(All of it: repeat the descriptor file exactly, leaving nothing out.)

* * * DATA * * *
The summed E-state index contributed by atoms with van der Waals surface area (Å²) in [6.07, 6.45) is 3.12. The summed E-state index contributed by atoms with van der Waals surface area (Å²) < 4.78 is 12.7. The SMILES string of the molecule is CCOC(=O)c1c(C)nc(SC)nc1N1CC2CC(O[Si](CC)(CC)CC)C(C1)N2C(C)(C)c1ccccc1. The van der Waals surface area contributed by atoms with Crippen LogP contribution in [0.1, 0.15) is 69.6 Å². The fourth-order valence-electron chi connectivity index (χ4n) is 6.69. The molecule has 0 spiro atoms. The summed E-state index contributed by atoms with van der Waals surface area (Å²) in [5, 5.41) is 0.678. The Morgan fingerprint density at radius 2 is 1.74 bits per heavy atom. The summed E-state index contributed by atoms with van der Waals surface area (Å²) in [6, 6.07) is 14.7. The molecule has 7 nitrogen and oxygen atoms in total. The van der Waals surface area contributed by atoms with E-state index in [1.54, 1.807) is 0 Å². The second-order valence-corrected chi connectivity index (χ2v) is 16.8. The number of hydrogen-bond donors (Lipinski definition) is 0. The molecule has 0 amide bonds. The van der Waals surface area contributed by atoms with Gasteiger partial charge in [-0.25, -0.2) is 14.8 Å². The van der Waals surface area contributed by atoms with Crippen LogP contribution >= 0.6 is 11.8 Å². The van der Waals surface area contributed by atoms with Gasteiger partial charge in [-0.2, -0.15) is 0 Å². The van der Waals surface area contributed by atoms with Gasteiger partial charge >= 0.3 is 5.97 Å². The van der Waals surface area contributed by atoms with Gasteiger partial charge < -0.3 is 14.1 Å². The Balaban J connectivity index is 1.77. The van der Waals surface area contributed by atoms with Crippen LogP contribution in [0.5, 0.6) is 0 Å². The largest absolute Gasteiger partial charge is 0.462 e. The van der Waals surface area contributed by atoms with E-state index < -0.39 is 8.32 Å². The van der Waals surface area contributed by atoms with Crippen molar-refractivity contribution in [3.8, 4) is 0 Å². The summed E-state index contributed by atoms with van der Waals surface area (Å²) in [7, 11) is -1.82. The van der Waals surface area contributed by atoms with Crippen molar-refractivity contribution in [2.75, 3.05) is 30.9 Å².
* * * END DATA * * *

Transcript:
The summed E-state index contributed by atoms with van der Waals surface area (Å²) in [6.07, 6.45) is 3.12. The summed E-state index contributed by atoms with van der Waals surface area (Å²) < 4.78 is 12.7. The SMILES string of the molecule is CCOC(=O)c1c(C)nc(SC)nc1N1CC2CC(O[Si](CC)(CC)CC)C(C1)N2C(C)(C)c1ccccc1. The van der Waals surface area contributed by atoms with Crippen LogP contribution in [0.1, 0.15) is 69.6 Å². The fourth-order valence-electron chi connectivity index (χ4n) is 6.69. The molecule has 0 spiro atoms. The summed E-state index contributed by atoms with van der Waals surface area (Å²) in [5, 5.41) is 0.678. The Morgan fingerprint density at radius 2 is 1.74 bits per heavy atom. The summed E-state index contributed by atoms with van der Waals surface area (Å²) in [6, 6.07) is 14.7. The molecule has 7 nitrogen and oxygen atoms in total. The van der Waals surface area contributed by atoms with E-state index in [1.54, 1.807) is 0 Å². The second-order valence-corrected chi connectivity index (χ2v) is 16.8. The number of hydrogen-bond donors (Lipinski definition) is 0. The molecule has 0 amide bonds. The van der Waals surface area contributed by atoms with Gasteiger partial charge in [-0.25, -0.2) is 14.8 Å². The van der Waals surface area contributed by atoms with Crippen LogP contribution >= 0.6 is 11.8 Å². The van der Waals surface area contributed by atoms with Gasteiger partial charge in [-0.2, -0.15) is 0 Å². The van der Waals surface area contributed by atoms with Gasteiger partial charge >= 0.3 is 5.97 Å². The van der Waals surface area contributed by atoms with Gasteiger partial charge < -0.3 is 14.1 Å². The Balaban J connectivity index is 1.77. The van der Waals surface area contributed by atoms with Crippen LogP contribution in [0.5, 0.6) is 0 Å². The largest absolute Gasteiger partial charge is 0.462 e. The van der Waals surface area contributed by atoms with E-state index < -0.39 is 8.32 Å². The van der Waals surface area contributed by atoms with Crippen molar-refractivity contribution in [3.8, 4) is 0 Å². The summed E-state index contributed by atoms with van der Waals surface area (Å²) in [7, 11) is -1.82. The van der Waals surface area contributed by atoms with Crippen molar-refractivity contribution in [2.75, 3.05) is 30.9 Å².